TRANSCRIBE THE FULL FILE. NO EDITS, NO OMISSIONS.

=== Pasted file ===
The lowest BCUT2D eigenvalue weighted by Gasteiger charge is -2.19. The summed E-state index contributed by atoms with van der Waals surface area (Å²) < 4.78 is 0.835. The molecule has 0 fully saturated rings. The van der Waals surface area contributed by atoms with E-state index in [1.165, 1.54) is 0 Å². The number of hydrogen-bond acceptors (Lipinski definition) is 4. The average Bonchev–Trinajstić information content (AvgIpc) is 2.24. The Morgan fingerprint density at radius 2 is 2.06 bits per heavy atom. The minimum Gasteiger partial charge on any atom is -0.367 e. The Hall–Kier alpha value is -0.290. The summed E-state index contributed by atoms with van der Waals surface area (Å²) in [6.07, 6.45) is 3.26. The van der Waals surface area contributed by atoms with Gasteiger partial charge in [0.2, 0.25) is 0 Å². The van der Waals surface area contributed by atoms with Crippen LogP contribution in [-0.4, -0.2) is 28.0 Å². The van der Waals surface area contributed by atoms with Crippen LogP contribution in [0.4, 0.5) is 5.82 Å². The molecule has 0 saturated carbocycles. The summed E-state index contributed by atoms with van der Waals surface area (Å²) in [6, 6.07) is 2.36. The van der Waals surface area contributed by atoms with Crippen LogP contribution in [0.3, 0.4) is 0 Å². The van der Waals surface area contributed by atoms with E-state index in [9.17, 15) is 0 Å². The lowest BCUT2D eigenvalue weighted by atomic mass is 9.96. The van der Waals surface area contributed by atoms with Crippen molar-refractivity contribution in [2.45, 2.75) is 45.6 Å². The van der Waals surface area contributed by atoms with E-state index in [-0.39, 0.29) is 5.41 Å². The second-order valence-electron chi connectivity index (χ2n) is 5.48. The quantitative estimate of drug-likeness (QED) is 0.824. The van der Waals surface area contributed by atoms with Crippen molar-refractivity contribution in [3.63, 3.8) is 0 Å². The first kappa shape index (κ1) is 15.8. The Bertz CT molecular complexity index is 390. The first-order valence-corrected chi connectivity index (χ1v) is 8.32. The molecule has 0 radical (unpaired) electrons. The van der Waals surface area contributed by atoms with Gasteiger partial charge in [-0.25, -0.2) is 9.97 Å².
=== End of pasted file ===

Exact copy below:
The lowest BCUT2D eigenvalue weighted by Gasteiger charge is -2.19. The summed E-state index contributed by atoms with van der Waals surface area (Å²) < 4.78 is 0.835. The molecule has 0 fully saturated rings. The van der Waals surface area contributed by atoms with E-state index in [1.165, 1.54) is 0 Å². The number of hydrogen-bond acceptors (Lipinski definition) is 4. The average Bonchev–Trinajstić information content (AvgIpc) is 2.24. The Morgan fingerprint density at radius 2 is 2.06 bits per heavy atom. The minimum Gasteiger partial charge on any atom is -0.367 e. The Hall–Kier alpha value is -0.290. The summed E-state index contributed by atoms with van der Waals surface area (Å²) in [6.07, 6.45) is 3.26. The van der Waals surface area contributed by atoms with Gasteiger partial charge in [0.2, 0.25) is 0 Å². The van der Waals surface area contributed by atoms with Crippen LogP contribution in [-0.4, -0.2) is 28.0 Å². The van der Waals surface area contributed by atoms with Crippen LogP contribution in [0.4, 0.5) is 5.82 Å². The molecule has 0 saturated carbocycles. The summed E-state index contributed by atoms with van der Waals surface area (Å²) in [6, 6.07) is 2.36. The van der Waals surface area contributed by atoms with Crippen LogP contribution in [0.3, 0.4) is 0 Å². The van der Waals surface area contributed by atoms with E-state index in [9.17, 15) is 0 Å². The lowest BCUT2D eigenvalue weighted by atomic mass is 9.96. The van der Waals surface area contributed by atoms with Crippen molar-refractivity contribution in [2.45, 2.75) is 45.6 Å². The van der Waals surface area contributed by atoms with E-state index in [-0.39, 0.29) is 5.41 Å². The second-order valence-electron chi connectivity index (χ2n) is 5.48. The quantitative estimate of drug-likeness (QED) is 0.824. The van der Waals surface area contributed by atoms with Crippen molar-refractivity contribution in [3.63, 3.8) is 0 Å². The first kappa shape index (κ1) is 15.8. The Bertz CT molecular complexity index is 390. The first-order valence-corrected chi connectivity index (χ1v) is 8.32. The molecule has 0 radical (unpaired) electrons. The van der Waals surface area contributed by atoms with Gasteiger partial charge in [-0.25, -0.2) is 9.97 Å².